Tagebuchtag 2010

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Literature

Tagebuchtag 2010

  • Thu 11 Nov 2010
  • 7:00PM
Ruth (left) and her sister Judith
Ruth (left) and her sister Judith

Austrian Cultural Forum London

28 Rutland GateLondon SW7 1PQ

UK

T 020 7225 7300

F 020 7225 7300

E office@acflondon.org

http://www.acflondon.org/

‘Tagebuchtag’, a nationwide series of events in Austria celebrating the diary as a literary form, was founded by Austrian artist Traute Molik-Riemer in 2006. This autumn the ACF London is presenting this unique project for the first time outside Austria.

The main focus of the evening at the ACF London will be Ruth Maier’s Diary, which has been recently published in a number of European countries. Born into a Viennese Jewish family in 1920, Ruth started keeping a diary as a young girl and maintained a prodigious output until her deportation from Norway – to where she had emigrated after the Anschluss in 1938 – to Auschwitz in November 1942. Besides displaying an incisive grasp of European political affairs, Ruth’s entries document the everyday anxieties of an adolescent girl growing up in any age. She also had a precocious talent for writing. The diaries, which were never intended for publication, reveal a sharp wit, a keen sense of narrative, and lyrical flair, making this book one of the most original testimonies to emerge from the Nazi era.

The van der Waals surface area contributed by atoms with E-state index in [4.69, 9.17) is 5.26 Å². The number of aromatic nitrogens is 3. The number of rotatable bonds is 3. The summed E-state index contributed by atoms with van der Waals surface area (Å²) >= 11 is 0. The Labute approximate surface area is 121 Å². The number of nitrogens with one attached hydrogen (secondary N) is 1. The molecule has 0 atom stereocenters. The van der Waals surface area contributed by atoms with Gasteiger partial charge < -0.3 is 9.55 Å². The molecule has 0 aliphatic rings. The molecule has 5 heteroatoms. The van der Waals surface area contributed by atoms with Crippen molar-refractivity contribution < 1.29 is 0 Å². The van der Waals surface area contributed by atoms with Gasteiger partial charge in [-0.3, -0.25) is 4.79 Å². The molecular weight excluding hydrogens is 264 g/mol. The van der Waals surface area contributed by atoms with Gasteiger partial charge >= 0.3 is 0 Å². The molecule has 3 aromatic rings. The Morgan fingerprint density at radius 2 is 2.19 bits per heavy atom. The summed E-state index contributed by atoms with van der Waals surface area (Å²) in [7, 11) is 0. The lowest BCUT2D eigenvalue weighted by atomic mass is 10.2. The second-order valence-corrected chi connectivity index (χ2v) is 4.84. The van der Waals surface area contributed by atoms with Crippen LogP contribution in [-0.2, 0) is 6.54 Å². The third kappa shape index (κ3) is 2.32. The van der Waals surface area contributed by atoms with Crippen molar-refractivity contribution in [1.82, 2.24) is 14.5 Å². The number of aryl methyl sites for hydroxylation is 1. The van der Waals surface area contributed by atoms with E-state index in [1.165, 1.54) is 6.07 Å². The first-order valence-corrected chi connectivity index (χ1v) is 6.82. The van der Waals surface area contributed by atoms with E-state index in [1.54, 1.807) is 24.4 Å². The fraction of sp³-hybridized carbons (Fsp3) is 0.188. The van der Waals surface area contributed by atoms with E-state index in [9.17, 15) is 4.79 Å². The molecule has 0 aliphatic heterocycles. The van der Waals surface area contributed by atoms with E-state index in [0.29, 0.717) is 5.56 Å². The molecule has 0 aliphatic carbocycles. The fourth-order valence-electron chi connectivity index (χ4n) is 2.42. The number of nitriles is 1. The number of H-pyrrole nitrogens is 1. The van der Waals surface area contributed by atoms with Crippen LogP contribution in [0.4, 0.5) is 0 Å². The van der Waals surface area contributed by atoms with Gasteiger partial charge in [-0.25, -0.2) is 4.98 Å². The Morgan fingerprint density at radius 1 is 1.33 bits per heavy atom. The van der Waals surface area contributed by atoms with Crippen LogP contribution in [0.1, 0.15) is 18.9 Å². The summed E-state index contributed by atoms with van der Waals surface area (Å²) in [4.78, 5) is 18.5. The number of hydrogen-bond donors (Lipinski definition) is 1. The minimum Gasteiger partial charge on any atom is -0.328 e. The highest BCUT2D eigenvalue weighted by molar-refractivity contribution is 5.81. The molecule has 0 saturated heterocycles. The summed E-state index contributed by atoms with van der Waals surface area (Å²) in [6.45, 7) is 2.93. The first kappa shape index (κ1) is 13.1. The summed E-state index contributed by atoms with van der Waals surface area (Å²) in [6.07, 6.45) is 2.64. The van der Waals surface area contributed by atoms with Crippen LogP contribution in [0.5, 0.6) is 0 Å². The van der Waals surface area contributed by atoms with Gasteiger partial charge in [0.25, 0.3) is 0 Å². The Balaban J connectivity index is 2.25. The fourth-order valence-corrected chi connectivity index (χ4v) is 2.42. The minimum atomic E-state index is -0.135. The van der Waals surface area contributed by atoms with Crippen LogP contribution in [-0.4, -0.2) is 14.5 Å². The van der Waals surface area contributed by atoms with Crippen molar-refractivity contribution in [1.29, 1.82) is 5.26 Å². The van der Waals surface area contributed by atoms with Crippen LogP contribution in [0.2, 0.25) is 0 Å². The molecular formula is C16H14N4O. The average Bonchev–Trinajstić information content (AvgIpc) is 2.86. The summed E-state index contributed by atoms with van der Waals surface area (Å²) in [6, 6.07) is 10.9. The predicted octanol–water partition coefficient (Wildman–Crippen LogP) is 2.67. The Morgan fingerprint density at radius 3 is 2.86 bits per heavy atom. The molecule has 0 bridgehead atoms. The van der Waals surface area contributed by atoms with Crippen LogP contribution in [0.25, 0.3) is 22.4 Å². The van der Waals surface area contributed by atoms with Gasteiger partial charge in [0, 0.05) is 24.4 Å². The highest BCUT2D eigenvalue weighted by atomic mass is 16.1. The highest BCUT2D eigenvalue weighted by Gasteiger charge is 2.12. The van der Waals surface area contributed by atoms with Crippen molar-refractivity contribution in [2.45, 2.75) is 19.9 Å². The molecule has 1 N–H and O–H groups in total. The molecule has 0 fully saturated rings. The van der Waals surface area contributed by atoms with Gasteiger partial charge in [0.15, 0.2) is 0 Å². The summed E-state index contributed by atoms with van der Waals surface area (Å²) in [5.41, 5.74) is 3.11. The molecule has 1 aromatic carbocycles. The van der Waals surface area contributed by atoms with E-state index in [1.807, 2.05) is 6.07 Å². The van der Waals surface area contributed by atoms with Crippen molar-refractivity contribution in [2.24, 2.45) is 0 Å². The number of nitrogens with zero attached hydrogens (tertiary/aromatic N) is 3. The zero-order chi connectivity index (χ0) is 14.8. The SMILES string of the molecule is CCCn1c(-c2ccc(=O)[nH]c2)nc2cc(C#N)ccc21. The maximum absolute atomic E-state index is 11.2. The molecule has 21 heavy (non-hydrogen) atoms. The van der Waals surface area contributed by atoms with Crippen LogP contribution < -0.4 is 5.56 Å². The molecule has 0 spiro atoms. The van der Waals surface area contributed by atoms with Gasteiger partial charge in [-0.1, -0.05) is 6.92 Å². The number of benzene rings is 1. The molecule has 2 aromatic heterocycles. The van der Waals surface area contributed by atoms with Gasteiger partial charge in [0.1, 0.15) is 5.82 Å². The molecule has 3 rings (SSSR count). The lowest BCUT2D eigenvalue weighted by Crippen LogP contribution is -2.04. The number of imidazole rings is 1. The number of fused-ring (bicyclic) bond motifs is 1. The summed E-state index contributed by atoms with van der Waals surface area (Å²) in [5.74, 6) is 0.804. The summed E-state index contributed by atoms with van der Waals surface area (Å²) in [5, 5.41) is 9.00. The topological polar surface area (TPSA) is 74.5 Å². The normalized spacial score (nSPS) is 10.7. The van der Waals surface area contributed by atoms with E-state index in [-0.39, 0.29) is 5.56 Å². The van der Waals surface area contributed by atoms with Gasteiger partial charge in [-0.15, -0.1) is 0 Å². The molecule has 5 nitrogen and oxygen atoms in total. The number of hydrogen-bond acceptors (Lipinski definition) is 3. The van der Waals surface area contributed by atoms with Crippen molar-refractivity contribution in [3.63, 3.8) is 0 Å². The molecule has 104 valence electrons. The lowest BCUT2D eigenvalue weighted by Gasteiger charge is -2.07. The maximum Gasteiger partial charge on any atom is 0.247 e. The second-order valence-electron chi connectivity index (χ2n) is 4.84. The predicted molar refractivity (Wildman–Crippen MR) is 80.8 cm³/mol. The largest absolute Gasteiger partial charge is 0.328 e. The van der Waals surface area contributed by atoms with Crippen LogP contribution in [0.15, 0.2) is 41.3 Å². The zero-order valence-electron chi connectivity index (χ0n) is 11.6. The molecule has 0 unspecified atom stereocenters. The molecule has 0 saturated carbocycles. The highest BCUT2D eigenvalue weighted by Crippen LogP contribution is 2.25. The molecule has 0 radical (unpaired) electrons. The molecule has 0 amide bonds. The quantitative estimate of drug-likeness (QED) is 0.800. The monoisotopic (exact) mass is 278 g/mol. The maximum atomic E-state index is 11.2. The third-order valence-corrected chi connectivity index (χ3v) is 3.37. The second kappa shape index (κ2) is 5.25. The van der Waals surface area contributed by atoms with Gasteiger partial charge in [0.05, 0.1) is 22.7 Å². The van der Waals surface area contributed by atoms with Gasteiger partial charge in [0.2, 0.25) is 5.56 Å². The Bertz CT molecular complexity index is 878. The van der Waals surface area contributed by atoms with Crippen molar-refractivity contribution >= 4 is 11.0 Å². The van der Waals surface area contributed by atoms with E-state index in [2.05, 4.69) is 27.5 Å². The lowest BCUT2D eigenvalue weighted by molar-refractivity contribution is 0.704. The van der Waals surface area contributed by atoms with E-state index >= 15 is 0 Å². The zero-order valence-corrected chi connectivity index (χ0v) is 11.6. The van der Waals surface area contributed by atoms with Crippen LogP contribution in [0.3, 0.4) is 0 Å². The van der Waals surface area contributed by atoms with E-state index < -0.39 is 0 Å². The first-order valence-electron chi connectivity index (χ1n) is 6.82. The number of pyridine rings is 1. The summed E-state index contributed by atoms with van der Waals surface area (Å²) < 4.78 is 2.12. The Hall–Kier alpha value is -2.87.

As a counterpoint to Ruth’s account, the event will also consider Kurt Schuschnigg’s part memoir, part diary, Austrian Requiem. Schuschnigg was head of the quasi-Fascist Austrian state between 1934–38. Although he opposed the Anschluss, Schuschnigg’s position was too weak to prevent the Nazi takeover in March 1938, and he ended up a prisoner first in Dachau, then Sachsenhausen. Unlike Ruth Maier, he survived by the war, and became a lecturer in the USA.